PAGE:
'Ghost diseased' pineapples inquiry report delayed
THE results of the senate inquiry into the import of Malaysian pineapples were due to be handed down today, but the announcement has been postponed until March 20.
The pineapple industry is fighting against the import of Malaysian pineapples as they may bring in a bacteria, Dickeya sp.
The bacteria is resident in Malaysia and causes the pineapples to rot inside, sometimes exploding, giving way to the nickname 'Ghost Disease' from farmers hearing the infected fruit explode during the night.
A spokeswoman from Senator Ron Boswell's office says they delayed the results announcement as an expert in risk assessment matrices had to be called upon, and their report wasn't finalised in time.
Tropical Pineapples managing director Derek Lightfoot called into question the risk assessment matrix used by Biosecurity Australia, suggesting bias towards an outcome of low, very low or negligible - only nine of the 36 possible outcomes are above low risk.
However, a departmental spokesperson denied claims of bias in the matrix, saying it has been in use since 2001.
The method we used to assess risk is consistent with the World Trade Organisation's conservative standards," they say.
"We have applied this same approach dealing with pineapples imported from other countries including the Philippines, Thailand, Sri Lanka and the Solomon Islands."
They say quarantine measures would ensure the bacteria didn't enter Australia.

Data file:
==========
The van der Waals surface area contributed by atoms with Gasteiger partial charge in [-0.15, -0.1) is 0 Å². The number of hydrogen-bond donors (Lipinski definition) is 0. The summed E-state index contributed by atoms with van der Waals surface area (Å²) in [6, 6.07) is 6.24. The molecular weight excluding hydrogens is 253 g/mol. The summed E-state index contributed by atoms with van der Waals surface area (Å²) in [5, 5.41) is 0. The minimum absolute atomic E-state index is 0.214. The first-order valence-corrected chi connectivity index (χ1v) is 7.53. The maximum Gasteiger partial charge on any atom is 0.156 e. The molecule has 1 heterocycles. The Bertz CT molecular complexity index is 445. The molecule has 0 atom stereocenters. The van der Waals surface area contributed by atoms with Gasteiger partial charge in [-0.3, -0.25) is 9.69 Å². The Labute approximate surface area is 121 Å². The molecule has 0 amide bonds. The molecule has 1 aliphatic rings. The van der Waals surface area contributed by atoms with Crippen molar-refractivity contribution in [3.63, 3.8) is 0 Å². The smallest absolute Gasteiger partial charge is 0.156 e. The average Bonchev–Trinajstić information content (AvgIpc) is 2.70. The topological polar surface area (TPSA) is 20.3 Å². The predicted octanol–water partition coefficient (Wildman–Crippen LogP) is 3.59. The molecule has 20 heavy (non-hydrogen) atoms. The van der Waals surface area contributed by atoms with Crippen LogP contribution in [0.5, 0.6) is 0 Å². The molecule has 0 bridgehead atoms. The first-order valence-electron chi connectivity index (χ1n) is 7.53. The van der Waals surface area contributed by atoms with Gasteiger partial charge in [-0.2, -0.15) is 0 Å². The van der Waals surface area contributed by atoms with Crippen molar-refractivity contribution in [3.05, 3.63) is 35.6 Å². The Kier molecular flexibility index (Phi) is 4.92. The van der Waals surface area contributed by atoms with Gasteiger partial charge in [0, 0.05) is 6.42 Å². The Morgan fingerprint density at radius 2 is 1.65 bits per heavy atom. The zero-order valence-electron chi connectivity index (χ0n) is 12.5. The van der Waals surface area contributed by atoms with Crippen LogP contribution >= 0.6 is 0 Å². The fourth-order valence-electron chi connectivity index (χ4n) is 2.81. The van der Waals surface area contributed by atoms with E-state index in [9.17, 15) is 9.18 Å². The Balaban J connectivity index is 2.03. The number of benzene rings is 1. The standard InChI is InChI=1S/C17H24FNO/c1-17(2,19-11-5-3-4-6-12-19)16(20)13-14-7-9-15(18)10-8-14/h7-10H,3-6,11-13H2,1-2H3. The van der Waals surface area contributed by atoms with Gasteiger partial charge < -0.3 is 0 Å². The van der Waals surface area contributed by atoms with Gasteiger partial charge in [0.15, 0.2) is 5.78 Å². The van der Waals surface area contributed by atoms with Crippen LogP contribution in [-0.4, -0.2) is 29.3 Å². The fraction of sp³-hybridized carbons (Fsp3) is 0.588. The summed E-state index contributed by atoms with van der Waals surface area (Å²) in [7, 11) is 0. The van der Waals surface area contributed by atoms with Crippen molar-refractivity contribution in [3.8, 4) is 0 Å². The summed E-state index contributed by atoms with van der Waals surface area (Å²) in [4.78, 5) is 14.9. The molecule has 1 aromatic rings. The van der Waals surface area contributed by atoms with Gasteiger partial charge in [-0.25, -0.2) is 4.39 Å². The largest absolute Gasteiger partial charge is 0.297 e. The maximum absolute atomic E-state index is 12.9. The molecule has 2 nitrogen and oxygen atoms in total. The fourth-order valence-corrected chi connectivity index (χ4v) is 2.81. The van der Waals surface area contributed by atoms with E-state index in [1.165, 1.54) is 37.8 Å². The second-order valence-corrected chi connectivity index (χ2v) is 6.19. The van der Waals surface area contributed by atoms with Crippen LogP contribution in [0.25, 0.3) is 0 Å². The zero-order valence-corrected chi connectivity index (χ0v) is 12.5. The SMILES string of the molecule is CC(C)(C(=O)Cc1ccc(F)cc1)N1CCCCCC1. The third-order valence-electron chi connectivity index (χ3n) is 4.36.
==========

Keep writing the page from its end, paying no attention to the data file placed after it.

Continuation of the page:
"The risk analysis for pineapples from Malaysia considered a number of pests and recommended a range of quarantine control measures to manage them to a very low level of risk of entry and establishment and spread," they say.
Mr Lightfoot says the disease has the potential to cripple the industry.
"In its latent form you can't detect it when it enters the country," Mr Lightfoot says.
"... and if it gets spread within Australia we can't eradicate it."
Tropical Pines agronomist Col Scott says the bacteria caused crop losses of up to 40% in Malaysia and 60% in small areas in Hawaii.
He says warnings from scientists and agronomists in affected countries have gone unnoticed.
"Their advice to me was don't touch it," Mr Scott said.
"That advice, I've passed it onto DAFF Biosecurity from two different sources one in Hawaii and one in Malaysia.
"They said it would be grossly irresponsible if Australia allowed the fruit in."